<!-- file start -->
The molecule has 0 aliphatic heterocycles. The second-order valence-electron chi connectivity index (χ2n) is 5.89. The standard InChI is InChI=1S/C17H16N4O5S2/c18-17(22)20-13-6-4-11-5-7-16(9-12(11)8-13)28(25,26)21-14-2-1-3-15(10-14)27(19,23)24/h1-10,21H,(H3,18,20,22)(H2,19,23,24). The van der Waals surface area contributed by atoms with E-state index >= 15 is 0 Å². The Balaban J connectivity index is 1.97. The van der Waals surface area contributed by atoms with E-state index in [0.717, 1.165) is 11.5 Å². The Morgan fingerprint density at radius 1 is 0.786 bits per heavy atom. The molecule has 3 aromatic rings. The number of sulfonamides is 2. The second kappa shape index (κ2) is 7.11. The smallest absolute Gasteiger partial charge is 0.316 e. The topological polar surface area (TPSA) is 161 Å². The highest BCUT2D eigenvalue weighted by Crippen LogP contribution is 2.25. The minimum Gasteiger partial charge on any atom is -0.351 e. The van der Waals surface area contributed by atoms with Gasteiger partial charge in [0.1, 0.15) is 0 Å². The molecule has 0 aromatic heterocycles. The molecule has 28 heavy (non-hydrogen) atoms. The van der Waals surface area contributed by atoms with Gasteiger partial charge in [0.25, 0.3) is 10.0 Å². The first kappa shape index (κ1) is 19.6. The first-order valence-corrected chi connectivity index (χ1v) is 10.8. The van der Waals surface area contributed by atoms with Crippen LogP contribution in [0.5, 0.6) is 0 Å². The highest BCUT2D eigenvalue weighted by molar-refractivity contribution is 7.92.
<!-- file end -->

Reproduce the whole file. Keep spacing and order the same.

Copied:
The molecule has 0 aliphatic heterocycles. The second-order valence-electron chi connectivity index (χ2n) is 5.89. The standard InChI is InChI=1S/C17H16N4O5S2/c18-17(22)20-13-6-4-11-5-7-16(9-12(11)8-13)28(25,26)21-14-2-1-3-15(10-14)27(19,23)24/h1-10,21H,(H3,18,20,22)(H2,19,23,24). The van der Waals surface area contributed by atoms with E-state index >= 15 is 0 Å². The Balaban J connectivity index is 1.97. The van der Waals surface area contributed by atoms with E-state index in [0.717, 1.165) is 11.5 Å². The Morgan fingerprint density at radius 1 is 0.786 bits per heavy atom. The molecule has 3 aromatic rings. The number of sulfonamides is 2. The second kappa shape index (κ2) is 7.11. The smallest absolute Gasteiger partial charge is 0.316 e. The topological polar surface area (TPSA) is 161 Å². The highest BCUT2D eigenvalue weighted by Crippen LogP contribution is 2.25. The minimum Gasteiger partial charge on any atom is -0.351 e. The van der Waals surface area contributed by atoms with Gasteiger partial charge in [0.1, 0.15) is 0 Å². The molecule has 0 aromatic heterocycles. The molecule has 28 heavy (non-hydrogen) atoms. The van der Waals surface area contributed by atoms with Gasteiger partial charge in [0.25, 0.3) is 10.0 Å². The first kappa shape index (κ1) is 19.6. The first-order valence-corrected chi connectivity index (χ1v) is 10.8. The van der Waals surface area contributed by atoms with Crippen LogP contribution in [0.5, 0.6) is 0 Å². The highest BCUT2D eigenvalue weighted by molar-refractivity contribution is 7.92.